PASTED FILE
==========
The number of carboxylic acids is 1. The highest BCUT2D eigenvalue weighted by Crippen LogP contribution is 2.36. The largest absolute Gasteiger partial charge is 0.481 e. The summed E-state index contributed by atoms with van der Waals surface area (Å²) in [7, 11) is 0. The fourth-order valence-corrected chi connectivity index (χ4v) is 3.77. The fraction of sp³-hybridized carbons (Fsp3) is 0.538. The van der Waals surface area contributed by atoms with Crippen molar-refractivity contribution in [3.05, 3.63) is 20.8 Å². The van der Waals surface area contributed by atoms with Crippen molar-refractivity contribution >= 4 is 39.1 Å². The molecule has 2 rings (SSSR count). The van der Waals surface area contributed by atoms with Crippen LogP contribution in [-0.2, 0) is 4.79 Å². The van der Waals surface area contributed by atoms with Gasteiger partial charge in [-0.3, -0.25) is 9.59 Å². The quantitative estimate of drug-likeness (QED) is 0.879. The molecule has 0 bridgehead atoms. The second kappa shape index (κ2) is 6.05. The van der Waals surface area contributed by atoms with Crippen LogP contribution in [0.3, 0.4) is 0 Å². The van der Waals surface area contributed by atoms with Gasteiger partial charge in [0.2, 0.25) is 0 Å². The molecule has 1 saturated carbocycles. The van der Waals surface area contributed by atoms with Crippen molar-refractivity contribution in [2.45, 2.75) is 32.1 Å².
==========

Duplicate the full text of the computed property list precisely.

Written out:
The number of carboxylic acids is 1. The highest BCUT2D eigenvalue weighted by Crippen LogP contribution is 2.36. The largest absolute Gasteiger partial charge is 0.481 e. The summed E-state index contributed by atoms with van der Waals surface area (Å²) in [7, 11) is 0. The fourth-order valence-corrected chi connectivity index (χ4v) is 3.77. The fraction of sp³-hybridized carbons (Fsp3) is 0.538. The van der Waals surface area contributed by atoms with Crippen molar-refractivity contribution in [3.05, 3.63) is 20.8 Å². The van der Waals surface area contributed by atoms with Crippen molar-refractivity contribution >= 4 is 39.1 Å². The molecule has 2 rings (SSSR count). The van der Waals surface area contributed by atoms with Crippen LogP contribution in [-0.2, 0) is 4.79 Å². The van der Waals surface area contributed by atoms with Gasteiger partial charge in [-0.3, -0.25) is 9.59 Å². The quantitative estimate of drug-likeness (QED) is 0.879. The molecule has 0 bridgehead atoms. The second kappa shape index (κ2) is 6.05. The van der Waals surface area contributed by atoms with Crippen LogP contribution in [0.3, 0.4) is 0 Å². The van der Waals surface area contributed by atoms with Gasteiger partial charge in [0.2, 0.25) is 0 Å². The molecule has 1 saturated carbocycles. The van der Waals surface area contributed by atoms with Crippen molar-refractivity contribution in [2.45, 2.75) is 32.1 Å².